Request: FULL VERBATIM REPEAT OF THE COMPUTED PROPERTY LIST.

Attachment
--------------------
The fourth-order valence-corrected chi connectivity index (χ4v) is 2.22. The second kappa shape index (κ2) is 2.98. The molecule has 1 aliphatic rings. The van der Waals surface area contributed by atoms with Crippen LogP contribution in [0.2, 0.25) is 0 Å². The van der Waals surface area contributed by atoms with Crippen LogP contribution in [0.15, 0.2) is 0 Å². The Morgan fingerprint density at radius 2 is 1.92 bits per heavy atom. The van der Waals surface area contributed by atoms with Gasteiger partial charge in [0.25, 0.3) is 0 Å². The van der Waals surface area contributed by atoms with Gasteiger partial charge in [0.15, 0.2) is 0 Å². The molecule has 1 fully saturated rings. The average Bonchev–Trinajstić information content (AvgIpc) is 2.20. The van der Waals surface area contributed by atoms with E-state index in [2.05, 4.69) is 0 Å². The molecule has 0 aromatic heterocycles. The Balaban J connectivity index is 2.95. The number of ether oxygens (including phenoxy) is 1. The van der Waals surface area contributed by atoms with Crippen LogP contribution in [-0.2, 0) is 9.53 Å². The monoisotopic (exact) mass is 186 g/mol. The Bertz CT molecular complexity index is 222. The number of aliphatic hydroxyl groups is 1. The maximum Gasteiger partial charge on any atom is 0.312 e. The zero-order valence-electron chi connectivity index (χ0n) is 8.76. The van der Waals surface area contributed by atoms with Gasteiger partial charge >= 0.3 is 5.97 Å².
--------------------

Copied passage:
The fourth-order valence-corrected chi connectivity index (χ4v) is 2.22. The second kappa shape index (κ2) is 2.98. The molecule has 1 aliphatic rings. The van der Waals surface area contributed by atoms with Crippen LogP contribution in [0.2, 0.25) is 0 Å². The van der Waals surface area contributed by atoms with Crippen LogP contribution in [0.15, 0.2) is 0 Å². The Morgan fingerprint density at radius 2 is 1.92 bits per heavy atom. The van der Waals surface area contributed by atoms with Gasteiger partial charge in [0.25, 0.3) is 0 Å². The van der Waals surface area contributed by atoms with Gasteiger partial charge in [0.15, 0.2) is 0 Å². The molecule has 1 fully saturated rings. The average Bonchev–Trinajstić information content (AvgIpc) is 2.20. The van der Waals surface area contributed by atoms with E-state index in [2.05, 4.69) is 0 Å². The molecule has 0 aromatic heterocycles. The Balaban J connectivity index is 2.95. The number of ether oxygens (including phenoxy) is 1. The van der Waals surface area contributed by atoms with Crippen LogP contribution in [-0.2, 0) is 9.53 Å². The monoisotopic (exact) mass is 186 g/mol. The Bertz CT molecular complexity index is 222. The number of aliphatic hydroxyl groups is 1. The maximum Gasteiger partial charge on any atom is 0.312 e. The zero-order valence-electron chi connectivity index (χ0n) is 8.76. The van der Waals surface area contributed by atoms with Gasteiger partial charge >= 0.3 is 5.97 Å².